Florida joined seven other states on Thursday in restricting transition-related medical care for minors — and parents of transgender youth in the state promptly announced they plan to challenge the measure in court.
After months of tense hearings and debate, the Florida Board of Medicine issued a rule prohibiting minors from starting puberty blockers or hormone therapy. Minors who were already receiving the treatment before the rule came into force can continue to do so, although the rule prohibits all minors from undergoing gender-affirming surgery.
The Florida Board of Osteopathic Medicine will issue an identical rule on March 28th.
In joint public hearings for the two rules, members of the Board of Medicine said there isn’t enough research to justify the possible side effects of the treatments.
During a final public hearing on Feb. 10, several people testified that the rule contradicts most medical evidence and the guidance of nearly all relevant medical associations in the US, including the American Medical Association, the American Academy of Pediatrics, and the American Psychological Association . But dr Hector Vila, a pediatric anesthetist and member of the Board of Medicine, disagreed, saying the board “reviewed hundreds of studies.”
“We’ve spoken to doctors, we’ve gotten testimonies from both sides on this issue, and the overwhelming data doesn’t support the use of puberty blockers and hormone therapies,” Vila said.
“This board is not against research; it’s not against the care of transgender children,” he said. “What the board has been trying to do is protect our children from therapies that have been shown to cause irreversible harm.”
Under the newly enacted rule, anyone can file a complaint against a doctor, and if the doctor is found to be violating the rule, he may face, among other things, a reprimand, a fine, or the suspension or revocation of his license to practice, and other consequences.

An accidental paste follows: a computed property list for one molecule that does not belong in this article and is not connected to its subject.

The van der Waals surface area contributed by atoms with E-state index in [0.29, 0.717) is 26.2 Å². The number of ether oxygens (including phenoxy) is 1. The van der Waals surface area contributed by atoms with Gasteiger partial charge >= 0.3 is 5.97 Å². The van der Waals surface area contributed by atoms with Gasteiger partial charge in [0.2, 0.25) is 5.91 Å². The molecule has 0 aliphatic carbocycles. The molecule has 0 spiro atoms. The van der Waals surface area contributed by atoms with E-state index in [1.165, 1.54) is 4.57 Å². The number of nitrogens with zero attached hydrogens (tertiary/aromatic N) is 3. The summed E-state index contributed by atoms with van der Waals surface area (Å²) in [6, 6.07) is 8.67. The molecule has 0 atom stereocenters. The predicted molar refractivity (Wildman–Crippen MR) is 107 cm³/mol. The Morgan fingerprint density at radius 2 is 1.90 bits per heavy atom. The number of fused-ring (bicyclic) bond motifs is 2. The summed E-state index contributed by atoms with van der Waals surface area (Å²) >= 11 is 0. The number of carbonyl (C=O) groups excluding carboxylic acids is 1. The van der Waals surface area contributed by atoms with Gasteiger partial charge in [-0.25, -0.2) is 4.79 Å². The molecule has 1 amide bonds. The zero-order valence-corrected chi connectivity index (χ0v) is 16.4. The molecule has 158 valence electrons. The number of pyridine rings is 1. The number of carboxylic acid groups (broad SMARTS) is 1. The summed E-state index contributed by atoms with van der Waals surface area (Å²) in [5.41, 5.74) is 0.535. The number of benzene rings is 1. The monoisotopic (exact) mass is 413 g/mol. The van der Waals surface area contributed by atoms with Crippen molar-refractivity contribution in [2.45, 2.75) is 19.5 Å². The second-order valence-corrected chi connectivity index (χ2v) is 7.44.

The rule already faces a legal challenge from a group of parents represented by four national advocacy groups: the Southern Legal Counsel, the GLBTQ Legal Advocates & Defenders, the National Center for Lesbian Rights and the Human Rights Campaign.
One of the plaintiffs, identified as Jane Doe in a press release, said the ban will prevent her 11-year-old trans daughter from accessing the treatment she will need when she reaches puberty.
“Our daughter is a happy, confident child, but denying her access to the medical care recommended by her doctors would completely ruin her life,” Doe said, according to the press release. “I’m devastated at what this will mean for her physical and mental health.”
Another plaintiff, a Florida mother who is joining the lawsuit on behalf of her 14-year-old son, said the rule “deprives parents like me of our right to ensure our children receive appropriate, evidence-based medical care.”
“My son had finally gotten to a point where he had hope, where testosterone prescription was on the horizon and he could see a future for himself in his own body, but that was snatched away by this discriminatory rule,” she said into a statement. “I am very concerned about the impact that not having access to medical treatment will have on my child. It’s every parent’s worst nightmare to have to worry about the unthinkable.”